UK General Election Constituency Betting Part 3: Ten Labour seats in realistic range for the Tories


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Peterborough is precisely the sort of seat where Tories are right to worry about the presence of Brexit Party, whose 29% in a by-election earlier this year was mostly achieved at Tory expense. While that enabled Labour to hold the seat despite their previous MP going to prison for perverting the course of justice, their 31% tally on that occasion is well short of what will be required in a seat that voted Leave by a 61/39 margin. Incumbent Lisa Forbes lost the 2015 general election here.

Colne Valley

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Jason McCartney‘s defeat in 2017 following two comfortable victories was another big surprise – perhaps a consequence of the nature of the constituency. Colne Valley is more Remainer (50%) than most and was a three-way marginal back in 2010. The Lib Dems finished second on that occasion but were squeezed to a paltry 4% last time. A repeat seems unlikely in the current environment without very well co-ordinated tactical voting.


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This was another great win for Labour last time, with Sandy Martin benefiting from a 4.5% swing against the Tories. He’s up against it defending a mere 836 majority in a 57% Leave seat but hope springs eternal from the demographics. This population is younger than most with only 27% aged over 55 and only 54% are homeowners. They dominated May’s borough council elections and tactical voting to squeeze the Lib Dems seems realistic, given the third party never features here.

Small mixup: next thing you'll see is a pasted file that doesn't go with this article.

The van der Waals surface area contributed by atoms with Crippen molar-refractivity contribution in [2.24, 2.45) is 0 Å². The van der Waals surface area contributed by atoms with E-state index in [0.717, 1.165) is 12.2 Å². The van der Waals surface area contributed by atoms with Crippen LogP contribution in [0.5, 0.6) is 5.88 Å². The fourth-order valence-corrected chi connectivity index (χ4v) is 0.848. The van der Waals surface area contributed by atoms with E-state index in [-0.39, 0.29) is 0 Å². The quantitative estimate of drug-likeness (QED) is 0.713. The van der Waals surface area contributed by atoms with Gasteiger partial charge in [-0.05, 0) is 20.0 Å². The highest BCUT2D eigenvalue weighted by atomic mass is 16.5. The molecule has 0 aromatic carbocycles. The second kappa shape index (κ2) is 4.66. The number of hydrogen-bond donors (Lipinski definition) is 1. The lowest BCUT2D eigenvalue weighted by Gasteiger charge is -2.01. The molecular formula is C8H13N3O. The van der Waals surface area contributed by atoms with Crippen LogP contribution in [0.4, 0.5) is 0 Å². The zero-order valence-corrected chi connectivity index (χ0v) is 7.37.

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Again the demographics offer hope for Labour here, despite a mere 789 majority. Bedford is much younger and ethnically diverse than the national average, which likely explains how Labour performed relatively well even in the defeats of 2010 and 2015. As elsewhere, their chance depends upon avoiding Remainer defections to the Lib Dems, who are strong at council level and won the most seats at May’s elections. Hard to call.

Stockton South

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Stockton South is another of those Northern, Leave (62%) seats that swung surprisingly hard for Labour in 2017. Looking at the UKIP effect in the last two elections, it seems they may have been worse affected by their rise and therefore, the Tories may benefit from the Brexit Party standing. Certainly if the Tories can better 46% for the third election in a row, they will be mighty hard to beat.

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